As modern warfare expands into the cyber domain, the Navy faces enormous and mounting challenges. Foreign governments and non-state actors employ cyberspace operations on behalf of broader strategic political and military objectives. Adversaries leverage publicly available online tools in order to quickly identify vulnerabilities that allow them to exploit high priority targets.
According to the 2018 Department of Defense (DoD) Cyber Security Strategy, China and Russia possess significant advanced cyber capabilities that they actively use against the United States. Iran and North Korea possess less sophisticated cyber capabilities, but have nevertheless increasingly demonstrated a willingness to conduct destructive cyberattacks that are well beyond the norms of state behavior in peace time.
While the Navy has robust cybersecurity protections in place, such as firewalls, intrusion protection systems and antivirus software, risks remain, and human error, in particular, continues to enable intrusions and breaches that imperil mission-critical data.
Non-compliance with security policies, network directives and requirements, including social networking guidance, allows malicious cyber actors to target vulnerabilities that can put information and information systems at risk. Practicing good cyber hygiene is essential to protecting our networks, and knowing the enemy enables Sailors, civilians and contractors to better defend against attacks. Below are the steps that many cyber adversaries use to compromise computer systems:
Reconnaissance: “Finding an unlocked door”
Cyber adversaries learn about their target’s weaknesses by gathering information about the target’s networks, systems and defensive measures. Interacting with potential victims online is the easiest method to gather this information because of the sheer volume of information posted on social networking sites and elsewhere online. Highly successful techniques to gain network or system access include social engineering, phishing or watering hole attacks. In each of these cases, the victim is manipulated into downloading infected material from an outside source or revealing personal information that makes the victim vulnerable to security breaches.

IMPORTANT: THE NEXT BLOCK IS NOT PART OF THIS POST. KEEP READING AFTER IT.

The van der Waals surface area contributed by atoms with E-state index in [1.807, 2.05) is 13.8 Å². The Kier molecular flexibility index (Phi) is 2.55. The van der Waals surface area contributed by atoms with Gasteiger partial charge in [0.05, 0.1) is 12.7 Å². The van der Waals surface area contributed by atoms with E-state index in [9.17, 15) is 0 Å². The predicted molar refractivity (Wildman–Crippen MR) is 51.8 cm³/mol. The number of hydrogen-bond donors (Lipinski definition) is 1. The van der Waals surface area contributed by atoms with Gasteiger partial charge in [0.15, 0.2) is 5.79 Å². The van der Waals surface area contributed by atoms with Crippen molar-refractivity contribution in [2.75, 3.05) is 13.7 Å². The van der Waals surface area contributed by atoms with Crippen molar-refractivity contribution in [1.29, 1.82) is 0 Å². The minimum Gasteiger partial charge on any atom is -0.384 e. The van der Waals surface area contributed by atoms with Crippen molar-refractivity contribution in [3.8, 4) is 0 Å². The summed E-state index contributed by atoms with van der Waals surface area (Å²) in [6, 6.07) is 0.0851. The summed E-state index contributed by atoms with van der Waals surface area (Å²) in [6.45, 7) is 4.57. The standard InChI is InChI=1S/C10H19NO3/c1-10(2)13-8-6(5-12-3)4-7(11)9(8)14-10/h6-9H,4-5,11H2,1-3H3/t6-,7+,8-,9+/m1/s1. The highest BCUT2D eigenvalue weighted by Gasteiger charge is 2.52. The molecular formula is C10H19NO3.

Intrusion: “We’re in”
Once the system or network is compromised, the adversary blends in with normal traffic, making their detection difficult. At this stage, bad actors begin identifying existing security flaws within the network and then secretly deploy cyber tools to identify additional vulnerabilities.
Malware Insertion and Lateral Movement: “The waiting game”
Adversaries may attempt to penetrate the network based on the vulnerabilities identified, or may decide to wait until a new vulnerability materializes. Adversaries are patient and persistent, and sometimes “hide out” for a period of time until the right opportunity presents itself. At this stage, they may also implant software to capture passwords to access privileged accounts, critical information, sensitive data, state secrets, intellectual property, or command and control systems, all of which may contribute to degraded or disrupted network activity.
Transfer of Data: “Getting what they came for”
Once an adversary establishes reliable network access, they can move sensitive information to an outside location where encryption can be cracked. Then, they may target the victim again or use the information obtained to identify another victim.
Clean Up: “Leaving without a trace”
Cyber adversaries are skilled at making an intrusion appear like a computer glitch. Most will attempt to get rid of any evidence by over-writing data or cleaning up event logs, to make sure they are undetected. Some adversaries plan only one cyberattack and will then disconnect from the system, while others may work to establish a backdoor entry so that they can revisit at any time.
Knowing our enemy and the ways they are attempting to compromise our networks are among the first steps to being able to defend against and defeat these attacks. Next week, we’ll describe what the Navy is doing to keep adversaries from using these steps to compromise our networks, systems and data. In the final two weeks of October, we’ll discuss how you can help thwart cyber adversaries at work and at home.
Learn more about Cybersecurity Awareness Month.
Editor’s note: Since its establishment in 2010, U.S. Fleet Cyber Command/U.S. Tenth Fleet has grown into an operational force composed of more than 16,000 active and Reserve Sailors and civilians organized into 26 active commands, 40 Cyber Mission Force units, and 26 Reserve commands around the globe. FCC serves as the Navy component command to U.S. Strategic Command and U.S. Cyber Command, and the Navy’s Service Cryptologic Component commander under the National Security Agency/Central Security Service. C10F, the operational arm of FCC, executes its mission through a task force structure similar to other warfare commanders. In this role, C10F provides support of Navy and joint missions in cyber/networks, cryptologic/signals intelligence and space.